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ERIC Number: EJ933303
Record Type: Journal
Publication Date: 2011
Pages: 28
Abstractor: As Provided
Reference Count: 88
ISBN: N/A
ISSN: ISSN-1536-3759
Path Models of Vocational Calling in Christian College Students
Phillips, Sheri L.
Christian Higher Education, v10 n3-4 p296-323 2011
In the Christian college environment, students are encouraged to understand their vocational calling, yet quantitative research on how college students conceptualize calling is sparse. This correlational study extends the research literature significantly by empirically examining variables that affect sense of vocational calling in 270 college students as they near graduation. Relationships among demographic variables (gender, race, resident status, GPA, and hours worked), personal characteristics (hope, career-decision self-efficacy, strengths self-efficacy, and spirituality), and student involvement variables (campus involvement, service activities, engaged learning, and psychological sense of community) were explored to assess how these variables directly and indirectly contributed to students' sense of vocational calling. Dobrow's (2006) theory of integrated calling provided the operational definition of calling. Through structural equation modeling (SEM) (Arbuckle, 2008), models were generated indicating that men and women conceptualized calling in distinctive ways. Although both genders perceived vocational calling from spiritual and purposeful perspectives, men interpreted calling pragmatically and cognitively, while women discerned calling from an affective perspective connected to their sense of self-esteem. There were also gender differences in predictors of vocational calling. The structural path for men was through career decision self-efficacy ([beta] = 0.54; p less than 0.001) and involvement in service activities ([beta] = 0.29; p less than 0.05), accounting for 41% of the variance in vocational calling. For women, the path was through hope ([beta] = 47; p less than 0.001) and engaged learning ([beta] = 0.34; p less than 0.001), and accounted for 45% of the variance in vocational calling. (Contains 4 tables and 2 figures.)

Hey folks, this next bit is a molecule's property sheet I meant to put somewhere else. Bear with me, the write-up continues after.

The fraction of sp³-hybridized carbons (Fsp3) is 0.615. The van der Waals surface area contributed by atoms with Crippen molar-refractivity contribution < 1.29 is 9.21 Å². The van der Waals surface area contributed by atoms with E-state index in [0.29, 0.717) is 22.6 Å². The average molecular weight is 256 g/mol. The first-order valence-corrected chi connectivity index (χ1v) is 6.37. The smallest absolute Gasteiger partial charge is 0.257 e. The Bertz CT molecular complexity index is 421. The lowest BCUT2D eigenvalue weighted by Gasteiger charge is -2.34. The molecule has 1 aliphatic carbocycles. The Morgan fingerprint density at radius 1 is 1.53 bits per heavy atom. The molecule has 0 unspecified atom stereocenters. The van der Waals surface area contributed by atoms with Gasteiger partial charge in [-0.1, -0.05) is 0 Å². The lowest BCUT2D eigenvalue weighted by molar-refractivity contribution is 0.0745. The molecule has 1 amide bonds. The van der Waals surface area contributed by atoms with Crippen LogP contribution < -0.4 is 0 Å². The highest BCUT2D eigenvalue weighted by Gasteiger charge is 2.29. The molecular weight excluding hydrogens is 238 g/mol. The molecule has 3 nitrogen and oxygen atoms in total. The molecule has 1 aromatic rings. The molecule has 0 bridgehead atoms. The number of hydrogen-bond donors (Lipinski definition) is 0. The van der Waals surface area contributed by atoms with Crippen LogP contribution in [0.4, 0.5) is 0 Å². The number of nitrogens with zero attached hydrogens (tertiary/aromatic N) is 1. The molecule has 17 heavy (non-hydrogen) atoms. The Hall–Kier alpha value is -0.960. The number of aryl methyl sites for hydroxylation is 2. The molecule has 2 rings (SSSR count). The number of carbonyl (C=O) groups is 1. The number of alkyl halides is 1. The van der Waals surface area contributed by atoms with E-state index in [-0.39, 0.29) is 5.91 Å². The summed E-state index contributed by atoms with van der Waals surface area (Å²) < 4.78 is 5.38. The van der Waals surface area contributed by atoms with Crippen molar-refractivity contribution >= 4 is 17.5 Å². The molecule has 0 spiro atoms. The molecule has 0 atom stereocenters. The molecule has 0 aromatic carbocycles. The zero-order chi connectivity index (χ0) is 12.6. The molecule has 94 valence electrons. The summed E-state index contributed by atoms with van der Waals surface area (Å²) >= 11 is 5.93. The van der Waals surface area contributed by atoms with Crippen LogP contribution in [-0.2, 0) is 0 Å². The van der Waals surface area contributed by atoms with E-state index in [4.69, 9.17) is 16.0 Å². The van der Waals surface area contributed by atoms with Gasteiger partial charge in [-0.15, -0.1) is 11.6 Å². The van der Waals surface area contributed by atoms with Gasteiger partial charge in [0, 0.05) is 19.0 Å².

Routledge. Available from: Taylor & Francis, Ltd. 325 Chestnut Street Suite 800, Philadelphia, PA 19106. Tel: 800-354-1420; Fax: 215-625-2940; Web site: http://www.tandf.co.uk/journals
Publication Type: Journal Articles; Reports - Research
Education Level: Higher Education
Audience: N/A
Language: English
Sponsor: N/A
Authoring Institution: N/A